In high school, I had an English teacher who loved The Great Gatsby. We spent many weeks going over that book. We talked about the themes, reread passages and watched the 1974 movie starring Robert Redford and Mia Farrow.
And because of my teacher's passion, that book is firmly embedded in my brain, or so I thought.
I read a lot — at least 100 books a year — not including kids' picture and chapter books. But ask me to tell you the last few books I've read, and I have to think about it. If I don't keep a running tab, I can't remember.
It's one thing to be a voracious reader. It's another thing entirely to be a good reader. My New Year's resolution is not to read more books. It's to read a smaller number, but slower.
Never miss a local story.
I want to go back and reread those books that I claim are my favorite (including Jane Eyre, which I listened to my daughter's class discuss and realized that a good portion was lost to memory).
What a pleasure it was to sit down with F. Scott Fitzgerald's masterpiece this month. People have been talking about the upcoming Leonardo DiCaprio movie, so I guess it rekindled my interest. For those of you who haven't read it, Jay Gatsby is a man with new money, acquired to win back former love Daisy Buchanan, who hails from old Louisville money. He moves across the bay from her in Long Island, N.Y. — staring at the green light at the end of her dock — and he stages elaborate parties to impress her. Tom Buchanan, Daisy's husband, is not pleased.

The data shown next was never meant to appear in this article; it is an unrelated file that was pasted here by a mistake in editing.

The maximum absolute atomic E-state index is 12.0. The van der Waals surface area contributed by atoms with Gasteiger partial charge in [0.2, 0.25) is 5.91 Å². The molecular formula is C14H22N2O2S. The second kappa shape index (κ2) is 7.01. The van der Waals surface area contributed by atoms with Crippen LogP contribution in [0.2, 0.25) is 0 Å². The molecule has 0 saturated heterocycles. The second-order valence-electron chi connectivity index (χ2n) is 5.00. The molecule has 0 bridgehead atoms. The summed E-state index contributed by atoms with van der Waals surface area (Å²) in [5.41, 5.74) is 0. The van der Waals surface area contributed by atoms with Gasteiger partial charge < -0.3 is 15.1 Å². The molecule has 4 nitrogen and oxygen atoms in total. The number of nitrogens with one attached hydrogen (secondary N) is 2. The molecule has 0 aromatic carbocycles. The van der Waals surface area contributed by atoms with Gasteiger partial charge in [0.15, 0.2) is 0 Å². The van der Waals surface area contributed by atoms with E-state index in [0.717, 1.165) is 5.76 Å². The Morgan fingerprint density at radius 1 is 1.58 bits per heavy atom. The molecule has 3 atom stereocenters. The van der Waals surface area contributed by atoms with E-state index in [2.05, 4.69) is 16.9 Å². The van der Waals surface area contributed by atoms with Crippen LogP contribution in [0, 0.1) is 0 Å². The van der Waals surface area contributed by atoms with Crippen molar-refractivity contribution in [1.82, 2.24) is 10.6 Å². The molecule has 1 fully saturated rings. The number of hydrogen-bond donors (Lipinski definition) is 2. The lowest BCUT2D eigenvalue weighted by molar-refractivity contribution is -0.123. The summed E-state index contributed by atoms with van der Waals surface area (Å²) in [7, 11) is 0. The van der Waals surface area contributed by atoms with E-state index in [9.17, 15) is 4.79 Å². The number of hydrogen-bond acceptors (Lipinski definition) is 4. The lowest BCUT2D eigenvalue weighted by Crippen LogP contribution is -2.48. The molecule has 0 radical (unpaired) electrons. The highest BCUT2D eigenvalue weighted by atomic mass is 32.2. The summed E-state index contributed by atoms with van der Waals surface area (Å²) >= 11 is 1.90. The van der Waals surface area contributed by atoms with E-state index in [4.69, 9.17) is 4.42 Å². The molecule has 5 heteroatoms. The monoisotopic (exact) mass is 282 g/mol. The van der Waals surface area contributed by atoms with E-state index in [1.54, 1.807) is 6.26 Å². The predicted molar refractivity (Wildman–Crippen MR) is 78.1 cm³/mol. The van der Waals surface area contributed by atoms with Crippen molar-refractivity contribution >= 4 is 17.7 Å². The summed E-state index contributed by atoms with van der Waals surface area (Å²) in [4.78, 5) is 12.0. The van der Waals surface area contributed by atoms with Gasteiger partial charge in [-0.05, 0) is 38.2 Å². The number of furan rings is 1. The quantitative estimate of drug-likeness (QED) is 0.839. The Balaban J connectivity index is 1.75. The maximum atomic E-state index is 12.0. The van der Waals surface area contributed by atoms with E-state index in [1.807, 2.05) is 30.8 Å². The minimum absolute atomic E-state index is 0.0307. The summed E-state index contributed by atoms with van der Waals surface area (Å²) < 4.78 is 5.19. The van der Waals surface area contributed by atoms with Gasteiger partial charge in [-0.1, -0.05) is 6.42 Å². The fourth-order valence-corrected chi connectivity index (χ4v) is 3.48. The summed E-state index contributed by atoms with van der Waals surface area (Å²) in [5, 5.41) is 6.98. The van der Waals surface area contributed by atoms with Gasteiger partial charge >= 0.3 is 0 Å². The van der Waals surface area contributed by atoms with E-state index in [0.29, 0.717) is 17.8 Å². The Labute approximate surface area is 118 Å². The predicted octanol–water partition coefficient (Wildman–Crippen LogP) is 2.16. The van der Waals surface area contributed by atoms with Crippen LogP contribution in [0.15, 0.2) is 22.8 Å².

Published in 1925, the book is on many top literature lists and is featured as one of the choices for the National Endowment for the Arts' Big Read program. There are things you can't forget about this book, such as the billboard with the eyes of Doctor T.J. Eckleburg: "But his eyes, dimmed a little by many paintless days under sun and rain, brood on over the solemn dumping ground."
Gatsby is a short book, 182 pages, crammed with some of the most exquisite observations about human character and longing. It's also a fascinating and prescient take on the American Dream.
Granted, it has been about 30 years (is that possible?) since I read the book, but I thought I remembered more. Gatsby also is funnier than I recall; or perhaps my teenage self didn't appreciate the wit.
Here are a few snippets that I enjoyed:
On Tom Buchanan: "Something was making him nibble at the edge of stale ideas as if his sturdy physical egotism no longer nourished his peremptory heart."
From Jordan Baker, professional golfer and narrator Nick Carraway's love interest: "And I like large parties. They're so intimate. At small parties there isn't any privacy.'"
On Gatsby: "He was never quite still; there was always a tapping foot somewhere or the impatient opening and closing of a hand."
And from Gatsby: "Can't repeat the past?" he cried incredulously. "Why of course you can!'"
What a luxury it is to read a book the way you did in school. Adulthood brings endless exhausting errands and responsibilities. Few people have time to read anything at all beyond what's on a smartphone or a computer screen. Too many times, I've collapsed in bed and opened a book only to immediately fall asleep still wearing glasses, the book splayed across my chest.
I put aside other tasks to reread Gatsby. When I found myself speeding up, I slowed down.
"The amount of meaning you get into a sentence, the dimensions and intensity of the impression you make a paragraph carry, are most extraordinary," wrote Fitzgerald's editor, Maxwell Perkins. "The manuscript is full of phrases which make a scene blaze with life."
I reread and underlined Fitzgerald's bursting sentences, adding my own notes to margins that were already marked up.
And as I finished Gatsby for the second but certainly not the last time, I underscored one of the most iconic lines in literature, sort of fitting as I revisit my reading history: "So we beat on, boats against the current, borne back ceaselessly into the past."